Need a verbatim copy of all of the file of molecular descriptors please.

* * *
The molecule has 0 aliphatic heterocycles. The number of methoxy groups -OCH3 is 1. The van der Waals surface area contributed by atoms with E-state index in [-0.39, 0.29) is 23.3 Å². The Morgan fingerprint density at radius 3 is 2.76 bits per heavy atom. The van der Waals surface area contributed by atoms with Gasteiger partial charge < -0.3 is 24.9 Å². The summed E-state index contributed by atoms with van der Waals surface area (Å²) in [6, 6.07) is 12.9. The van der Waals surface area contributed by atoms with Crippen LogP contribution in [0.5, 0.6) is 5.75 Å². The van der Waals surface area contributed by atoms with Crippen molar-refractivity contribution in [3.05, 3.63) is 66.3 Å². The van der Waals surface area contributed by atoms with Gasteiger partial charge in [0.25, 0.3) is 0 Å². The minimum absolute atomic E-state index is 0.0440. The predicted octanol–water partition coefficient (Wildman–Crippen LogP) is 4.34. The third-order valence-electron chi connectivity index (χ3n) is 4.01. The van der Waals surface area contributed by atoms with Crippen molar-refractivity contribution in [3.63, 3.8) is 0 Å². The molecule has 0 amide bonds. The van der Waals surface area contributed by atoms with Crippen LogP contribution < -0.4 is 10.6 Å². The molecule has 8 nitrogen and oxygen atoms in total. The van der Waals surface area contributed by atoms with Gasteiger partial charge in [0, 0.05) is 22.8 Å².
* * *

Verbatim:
The molecule has 0 aliphatic heterocycles. The number of methoxy groups -OCH3 is 1. The van der Waals surface area contributed by atoms with E-state index in [-0.39, 0.29) is 23.3 Å². The Morgan fingerprint density at radius 3 is 2.76 bits per heavy atom. The van der Waals surface area contributed by atoms with Gasteiger partial charge < -0.3 is 24.9 Å². The summed E-state index contributed by atoms with van der Waals surface area (Å²) in [6, 6.07) is 12.9. The van der Waals surface area contributed by atoms with Crippen LogP contribution in [0.5, 0.6) is 5.75 Å². The van der Waals surface area contributed by atoms with Crippen molar-refractivity contribution in [3.05, 3.63) is 66.3 Å². The van der Waals surface area contributed by atoms with Gasteiger partial charge in [0.25, 0.3) is 0 Å². The minimum absolute atomic E-state index is 0.0440. The predicted octanol–water partition coefficient (Wildman–Crippen LogP) is 4.34. The third-order valence-electron chi connectivity index (χ3n) is 4.01. The van der Waals surface area contributed by atoms with Crippen molar-refractivity contribution in [3.63, 3.8) is 0 Å². The molecule has 0 amide bonds. The van der Waals surface area contributed by atoms with Crippen LogP contribution < -0.4 is 10.6 Å². The molecule has 8 nitrogen and oxygen atoms in total. The van der Waals surface area contributed by atoms with Gasteiger partial charge in [0, 0.05) is 22.8 Å².